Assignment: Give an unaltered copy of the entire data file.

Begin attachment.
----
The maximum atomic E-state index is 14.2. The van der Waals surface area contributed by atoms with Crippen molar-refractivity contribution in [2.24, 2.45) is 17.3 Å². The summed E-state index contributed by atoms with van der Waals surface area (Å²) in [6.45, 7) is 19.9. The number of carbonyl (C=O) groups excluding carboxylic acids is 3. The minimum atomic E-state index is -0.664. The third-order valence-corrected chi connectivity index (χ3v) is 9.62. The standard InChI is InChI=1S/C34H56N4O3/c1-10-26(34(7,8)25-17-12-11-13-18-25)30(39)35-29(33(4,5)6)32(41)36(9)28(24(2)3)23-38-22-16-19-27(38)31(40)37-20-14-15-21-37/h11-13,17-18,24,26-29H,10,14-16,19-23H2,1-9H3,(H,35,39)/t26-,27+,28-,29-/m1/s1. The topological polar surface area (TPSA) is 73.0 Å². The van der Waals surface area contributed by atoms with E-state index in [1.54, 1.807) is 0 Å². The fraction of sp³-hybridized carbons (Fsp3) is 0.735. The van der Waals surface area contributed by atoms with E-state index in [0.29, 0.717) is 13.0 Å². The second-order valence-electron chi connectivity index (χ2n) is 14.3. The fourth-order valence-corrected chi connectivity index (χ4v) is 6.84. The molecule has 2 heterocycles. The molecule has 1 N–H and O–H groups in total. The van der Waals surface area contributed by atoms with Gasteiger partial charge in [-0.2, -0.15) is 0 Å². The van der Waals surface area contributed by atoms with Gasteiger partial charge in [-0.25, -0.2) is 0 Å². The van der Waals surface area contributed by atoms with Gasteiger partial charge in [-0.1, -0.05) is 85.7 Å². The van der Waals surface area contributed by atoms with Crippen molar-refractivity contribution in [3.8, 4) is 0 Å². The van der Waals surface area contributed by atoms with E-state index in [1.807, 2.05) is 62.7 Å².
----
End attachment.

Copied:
The maximum atomic E-state index is 14.2. The van der Waals surface area contributed by atoms with Crippen molar-refractivity contribution in [2.24, 2.45) is 17.3 Å². The summed E-state index contributed by atoms with van der Waals surface area (Å²) in [6.45, 7) is 19.9. The number of carbonyl (C=O) groups excluding carboxylic acids is 3. The minimum atomic E-state index is -0.664. The third-order valence-corrected chi connectivity index (χ3v) is 9.62. The standard InChI is InChI=1S/C34H56N4O3/c1-10-26(34(7,8)25-17-12-11-13-18-25)30(39)35-29(33(4,5)6)32(41)36(9)28(24(2)3)23-38-22-16-19-27(38)31(40)37-20-14-15-21-37/h11-13,17-18,24,26-29H,10,14-16,19-23H2,1-9H3,(H,35,39)/t26-,27+,28-,29-/m1/s1. The topological polar surface area (TPSA) is 73.0 Å². The van der Waals surface area contributed by atoms with E-state index in [1.54, 1.807) is 0 Å². The fraction of sp³-hybridized carbons (Fsp3) is 0.735. The van der Waals surface area contributed by atoms with E-state index in [0.29, 0.717) is 13.0 Å². The second-order valence-electron chi connectivity index (χ2n) is 14.3. The fourth-order valence-corrected chi connectivity index (χ4v) is 6.84. The molecule has 2 heterocycles. The molecule has 1 N–H and O–H groups in total. The van der Waals surface area contributed by atoms with Gasteiger partial charge in [-0.2, -0.15) is 0 Å². The van der Waals surface area contributed by atoms with Gasteiger partial charge in [-0.25, -0.2) is 0 Å². The van der Waals surface area contributed by atoms with Gasteiger partial charge in [-0.1, -0.05) is 85.7 Å². The van der Waals surface area contributed by atoms with Crippen molar-refractivity contribution in [3.8, 4) is 0 Å². The van der Waals surface area contributed by atoms with E-state index in [1.807, 2.05) is 62.7 Å².